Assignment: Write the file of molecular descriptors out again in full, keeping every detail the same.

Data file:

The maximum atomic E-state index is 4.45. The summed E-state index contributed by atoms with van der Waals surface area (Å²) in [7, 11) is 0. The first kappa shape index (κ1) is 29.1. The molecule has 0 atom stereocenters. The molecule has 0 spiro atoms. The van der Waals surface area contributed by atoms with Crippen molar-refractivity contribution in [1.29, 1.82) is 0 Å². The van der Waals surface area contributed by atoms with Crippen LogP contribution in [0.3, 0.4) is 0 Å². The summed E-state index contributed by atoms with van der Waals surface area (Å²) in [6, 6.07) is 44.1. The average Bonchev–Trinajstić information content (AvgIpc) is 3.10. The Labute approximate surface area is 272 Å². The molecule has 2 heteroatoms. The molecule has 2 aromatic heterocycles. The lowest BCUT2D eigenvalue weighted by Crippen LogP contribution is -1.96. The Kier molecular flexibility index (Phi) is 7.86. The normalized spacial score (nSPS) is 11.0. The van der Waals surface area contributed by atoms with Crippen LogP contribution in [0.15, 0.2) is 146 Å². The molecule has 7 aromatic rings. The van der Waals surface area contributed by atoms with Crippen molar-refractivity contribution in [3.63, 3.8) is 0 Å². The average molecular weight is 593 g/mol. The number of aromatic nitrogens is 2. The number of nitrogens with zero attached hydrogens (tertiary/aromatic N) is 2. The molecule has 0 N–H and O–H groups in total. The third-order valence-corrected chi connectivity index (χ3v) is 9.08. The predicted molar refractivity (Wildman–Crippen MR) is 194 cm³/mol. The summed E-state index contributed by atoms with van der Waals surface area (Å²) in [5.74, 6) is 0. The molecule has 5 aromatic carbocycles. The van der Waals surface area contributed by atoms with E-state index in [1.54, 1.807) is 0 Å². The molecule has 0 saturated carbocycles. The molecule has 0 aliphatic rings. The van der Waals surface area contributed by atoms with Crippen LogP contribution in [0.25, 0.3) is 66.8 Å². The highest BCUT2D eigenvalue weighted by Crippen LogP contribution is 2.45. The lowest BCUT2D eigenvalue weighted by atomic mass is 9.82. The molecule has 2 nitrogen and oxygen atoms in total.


The maximum atomic E-state index is 4.45. The summed E-state index contributed by atoms with van der Waals surface area (Å²) in [7, 11) is 0. The first kappa shape index (κ1) is 29.1. The molecule has 0 atom stereocenters. The molecule has 0 spiro atoms. The van der Waals surface area contributed by atoms with Crippen molar-refractivity contribution in [1.29, 1.82) is 0 Å². The van der Waals surface area contributed by atoms with Crippen LogP contribution in [0.3, 0.4) is 0 Å². The summed E-state index contributed by atoms with van der Waals surface area (Å²) in [6, 6.07) is 44.1. The average Bonchev–Trinajstić information content (AvgIpc) is 3.10. The Labute approximate surface area is 272 Å². The molecule has 2 heteroatoms. The molecule has 2 aromatic heterocycles. The lowest BCUT2D eigenvalue weighted by Crippen LogP contribution is -1.96. The Kier molecular flexibility index (Phi) is 7.86. The normalized spacial score (nSPS) is 11.0. The van der Waals surface area contributed by atoms with Crippen LogP contribution in [0.15, 0.2) is 146 Å². The molecule has 7 aromatic rings. The van der Waals surface area contributed by atoms with Crippen molar-refractivity contribution in [3.63, 3.8) is 0 Å². The average molecular weight is 593 g/mol. The number of aromatic nitrogens is 2. The number of nitrogens with zero attached hydrogens (tertiary/aromatic N) is 2. The molecule has 0 N–H and O–H groups in total. The third-order valence-corrected chi connectivity index (χ3v) is 9.08. The predicted molar refractivity (Wildman–Crippen MR) is 194 cm³/mol. The summed E-state index contributed by atoms with van der Waals surface area (Å²) in [5.74, 6) is 0. The molecule has 5 aromatic carbocycles. The van der Waals surface area contributed by atoms with E-state index in [1.54, 1.807) is 0 Å². The molecule has 0 saturated carbocycles. The molecule has 0 aliphatic rings. The van der Waals surface area contributed by atoms with Crippen LogP contribution in [0.25, 0.3) is 66.8 Å². The highest BCUT2D eigenvalue weighted by Crippen LogP contribution is 2.45. The lowest BCUT2D eigenvalue weighted by atomic mass is 9.82. The molecule has 2 nitrogen and oxygen atoms in total.